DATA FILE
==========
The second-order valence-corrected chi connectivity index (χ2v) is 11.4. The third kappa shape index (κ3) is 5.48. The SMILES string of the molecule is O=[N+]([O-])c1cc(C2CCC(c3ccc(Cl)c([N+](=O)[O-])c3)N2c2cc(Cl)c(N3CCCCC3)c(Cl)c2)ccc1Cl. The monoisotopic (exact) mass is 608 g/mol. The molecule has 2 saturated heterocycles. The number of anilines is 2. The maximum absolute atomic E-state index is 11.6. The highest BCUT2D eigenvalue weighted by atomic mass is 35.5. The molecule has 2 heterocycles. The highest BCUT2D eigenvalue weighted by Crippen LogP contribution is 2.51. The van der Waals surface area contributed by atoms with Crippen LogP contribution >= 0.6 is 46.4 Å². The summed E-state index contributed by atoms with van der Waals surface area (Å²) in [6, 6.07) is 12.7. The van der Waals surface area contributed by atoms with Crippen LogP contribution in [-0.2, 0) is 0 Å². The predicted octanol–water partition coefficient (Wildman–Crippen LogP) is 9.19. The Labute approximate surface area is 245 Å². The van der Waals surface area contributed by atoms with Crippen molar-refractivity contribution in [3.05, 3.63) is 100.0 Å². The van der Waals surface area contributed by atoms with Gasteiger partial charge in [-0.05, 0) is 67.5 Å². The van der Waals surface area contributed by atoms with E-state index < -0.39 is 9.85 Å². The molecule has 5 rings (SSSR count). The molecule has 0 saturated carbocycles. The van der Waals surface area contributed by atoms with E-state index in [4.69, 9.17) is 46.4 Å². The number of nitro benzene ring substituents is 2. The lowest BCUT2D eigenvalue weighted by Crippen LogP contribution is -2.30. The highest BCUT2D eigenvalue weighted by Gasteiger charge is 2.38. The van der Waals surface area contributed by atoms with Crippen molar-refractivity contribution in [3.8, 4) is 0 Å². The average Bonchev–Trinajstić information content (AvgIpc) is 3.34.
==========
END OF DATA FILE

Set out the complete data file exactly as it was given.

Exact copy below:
The second-order valence-corrected chi connectivity index (χ2v) is 11.4. The third kappa shape index (κ3) is 5.48. The SMILES string of the molecule is O=[N+]([O-])c1cc(C2CCC(c3ccc(Cl)c([N+](=O)[O-])c3)N2c2cc(Cl)c(N3CCCCC3)c(Cl)c2)ccc1Cl. The monoisotopic (exact) mass is 608 g/mol. The molecule has 2 saturated heterocycles. The number of anilines is 2. The maximum absolute atomic E-state index is 11.6. The highest BCUT2D eigenvalue weighted by atomic mass is 35.5. The molecule has 2 heterocycles. The highest BCUT2D eigenvalue weighted by Crippen LogP contribution is 2.51. The van der Waals surface area contributed by atoms with Crippen LogP contribution >= 0.6 is 46.4 Å². The summed E-state index contributed by atoms with van der Waals surface area (Å²) in [6, 6.07) is 12.7. The van der Waals surface area contributed by atoms with Crippen LogP contribution in [-0.2, 0) is 0 Å². The predicted octanol–water partition coefficient (Wildman–Crippen LogP) is 9.19. The Labute approximate surface area is 245 Å². The van der Waals surface area contributed by atoms with Crippen molar-refractivity contribution in [3.05, 3.63) is 100.0 Å². The van der Waals surface area contributed by atoms with Gasteiger partial charge in [-0.05, 0) is 67.5 Å². The van der Waals surface area contributed by atoms with E-state index < -0.39 is 9.85 Å². The molecule has 5 rings (SSSR count). The molecule has 0 saturated carbocycles. The van der Waals surface area contributed by atoms with E-state index in [4.69, 9.17) is 46.4 Å². The number of nitro benzene ring substituents is 2. The lowest BCUT2D eigenvalue weighted by Crippen LogP contribution is -2.30. The highest BCUT2D eigenvalue weighted by Gasteiger charge is 2.38. The van der Waals surface area contributed by atoms with Crippen molar-refractivity contribution in [3.8, 4) is 0 Å². The average Bonchev–Trinajstić information content (AvgIpc) is 3.34.